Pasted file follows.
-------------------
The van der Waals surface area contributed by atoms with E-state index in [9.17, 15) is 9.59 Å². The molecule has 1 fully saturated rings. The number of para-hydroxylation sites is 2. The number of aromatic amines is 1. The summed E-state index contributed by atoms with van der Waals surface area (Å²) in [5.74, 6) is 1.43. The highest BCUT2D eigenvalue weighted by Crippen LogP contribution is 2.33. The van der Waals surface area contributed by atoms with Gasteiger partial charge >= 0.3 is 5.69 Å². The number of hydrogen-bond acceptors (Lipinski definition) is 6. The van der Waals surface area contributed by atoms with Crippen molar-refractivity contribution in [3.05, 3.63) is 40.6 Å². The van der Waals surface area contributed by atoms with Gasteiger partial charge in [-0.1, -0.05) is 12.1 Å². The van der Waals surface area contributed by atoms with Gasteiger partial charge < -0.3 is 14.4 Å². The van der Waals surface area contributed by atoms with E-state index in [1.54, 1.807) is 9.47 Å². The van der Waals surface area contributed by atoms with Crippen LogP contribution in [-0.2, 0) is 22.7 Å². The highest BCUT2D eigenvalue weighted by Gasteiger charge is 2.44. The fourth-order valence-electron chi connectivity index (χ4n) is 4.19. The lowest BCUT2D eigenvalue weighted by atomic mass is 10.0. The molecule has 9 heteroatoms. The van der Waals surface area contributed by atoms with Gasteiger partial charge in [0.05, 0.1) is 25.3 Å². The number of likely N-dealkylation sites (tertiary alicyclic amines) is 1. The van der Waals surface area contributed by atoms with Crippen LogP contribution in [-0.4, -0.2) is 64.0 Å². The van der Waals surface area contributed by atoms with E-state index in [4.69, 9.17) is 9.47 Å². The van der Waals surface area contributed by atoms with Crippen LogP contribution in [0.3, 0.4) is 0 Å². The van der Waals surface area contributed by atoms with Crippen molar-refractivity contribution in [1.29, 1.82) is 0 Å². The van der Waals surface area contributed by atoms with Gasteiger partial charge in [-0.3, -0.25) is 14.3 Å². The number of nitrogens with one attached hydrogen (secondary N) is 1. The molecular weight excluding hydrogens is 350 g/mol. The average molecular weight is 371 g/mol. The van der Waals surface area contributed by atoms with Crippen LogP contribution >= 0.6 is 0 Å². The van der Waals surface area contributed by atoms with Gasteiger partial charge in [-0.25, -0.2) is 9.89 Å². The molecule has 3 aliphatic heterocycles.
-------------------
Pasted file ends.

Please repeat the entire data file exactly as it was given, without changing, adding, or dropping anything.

The van der Waals surface area contributed by atoms with E-state index in [9.17, 15) is 9.59 Å². The molecule has 1 fully saturated rings. The number of para-hydroxylation sites is 2. The number of aromatic amines is 1. The summed E-state index contributed by atoms with van der Waals surface area (Å²) in [5.74, 6) is 1.43. The highest BCUT2D eigenvalue weighted by Crippen LogP contribution is 2.33. The van der Waals surface area contributed by atoms with Gasteiger partial charge >= 0.3 is 5.69 Å². The number of hydrogen-bond acceptors (Lipinski definition) is 6. The van der Waals surface area contributed by atoms with Crippen molar-refractivity contribution in [3.05, 3.63) is 40.6 Å². The van der Waals surface area contributed by atoms with Gasteiger partial charge in [-0.1, -0.05) is 12.1 Å². The van der Waals surface area contributed by atoms with Gasteiger partial charge < -0.3 is 14.4 Å². The van der Waals surface area contributed by atoms with E-state index in [1.54, 1.807) is 9.47 Å². The van der Waals surface area contributed by atoms with Crippen LogP contribution in [-0.2, 0) is 22.7 Å². The highest BCUT2D eigenvalue weighted by Gasteiger charge is 2.44. The fourth-order valence-electron chi connectivity index (χ4n) is 4.19. The lowest BCUT2D eigenvalue weighted by atomic mass is 10.0. The molecule has 9 heteroatoms. The van der Waals surface area contributed by atoms with Gasteiger partial charge in [0.05, 0.1) is 25.3 Å². The number of likely N-dealkylation sites (tertiary alicyclic amines) is 1. The van der Waals surface area contributed by atoms with Crippen LogP contribution in [-0.4, -0.2) is 64.0 Å². The van der Waals surface area contributed by atoms with E-state index in [4.69, 9.17) is 9.47 Å². The van der Waals surface area contributed by atoms with Crippen LogP contribution in [0.3, 0.4) is 0 Å². The van der Waals surface area contributed by atoms with Crippen molar-refractivity contribution in [1.29, 1.82) is 0 Å². The van der Waals surface area contributed by atoms with Gasteiger partial charge in [-0.3, -0.25) is 14.3 Å². The number of nitrogens with one attached hydrogen (secondary N) is 1. The molecular weight excluding hydrogens is 350 g/mol. The average molecular weight is 371 g/mol. The van der Waals surface area contributed by atoms with Crippen LogP contribution >= 0.6 is 0 Å². The van der Waals surface area contributed by atoms with Gasteiger partial charge in [-0.25, -0.2) is 9.89 Å². The molecule has 3 aliphatic heterocycles.